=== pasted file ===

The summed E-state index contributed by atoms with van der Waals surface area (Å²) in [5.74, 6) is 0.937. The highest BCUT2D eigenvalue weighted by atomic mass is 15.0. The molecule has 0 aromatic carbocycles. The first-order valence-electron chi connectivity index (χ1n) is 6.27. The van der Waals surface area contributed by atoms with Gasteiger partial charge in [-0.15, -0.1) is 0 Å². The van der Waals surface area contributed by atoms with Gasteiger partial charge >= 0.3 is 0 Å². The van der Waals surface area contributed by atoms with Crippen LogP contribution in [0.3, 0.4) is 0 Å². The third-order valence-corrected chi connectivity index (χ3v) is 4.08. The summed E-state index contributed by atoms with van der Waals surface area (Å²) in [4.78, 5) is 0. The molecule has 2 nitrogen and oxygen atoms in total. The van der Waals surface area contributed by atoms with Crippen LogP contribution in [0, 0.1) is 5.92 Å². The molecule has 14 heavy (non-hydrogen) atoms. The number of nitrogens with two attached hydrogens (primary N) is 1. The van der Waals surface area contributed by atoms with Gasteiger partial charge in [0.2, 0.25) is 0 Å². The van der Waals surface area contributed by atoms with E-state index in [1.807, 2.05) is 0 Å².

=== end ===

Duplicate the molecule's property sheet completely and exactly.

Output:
The summed E-state index contributed by atoms with van der Waals surface area (Å²) in [5.74, 6) is 0.937. The highest BCUT2D eigenvalue weighted by atomic mass is 15.0. The molecule has 0 aromatic carbocycles. The first-order valence-electron chi connectivity index (χ1n) is 6.27. The van der Waals surface area contributed by atoms with Gasteiger partial charge in [-0.15, -0.1) is 0 Å². The van der Waals surface area contributed by atoms with Gasteiger partial charge >= 0.3 is 0 Å². The van der Waals surface area contributed by atoms with Crippen LogP contribution in [0.3, 0.4) is 0 Å². The third-order valence-corrected chi connectivity index (χ3v) is 4.08. The summed E-state index contributed by atoms with van der Waals surface area (Å²) in [4.78, 5) is 0. The molecule has 2 nitrogen and oxygen atoms in total. The van der Waals surface area contributed by atoms with Crippen LogP contribution in [0, 0.1) is 5.92 Å². The molecule has 14 heavy (non-hydrogen) atoms. The number of nitrogens with two attached hydrogens (primary N) is 1. The van der Waals surface area contributed by atoms with Gasteiger partial charge in [0.2, 0.25) is 0 Å². The van der Waals surface area contributed by atoms with E-state index in [1.807, 2.05) is 0 Å².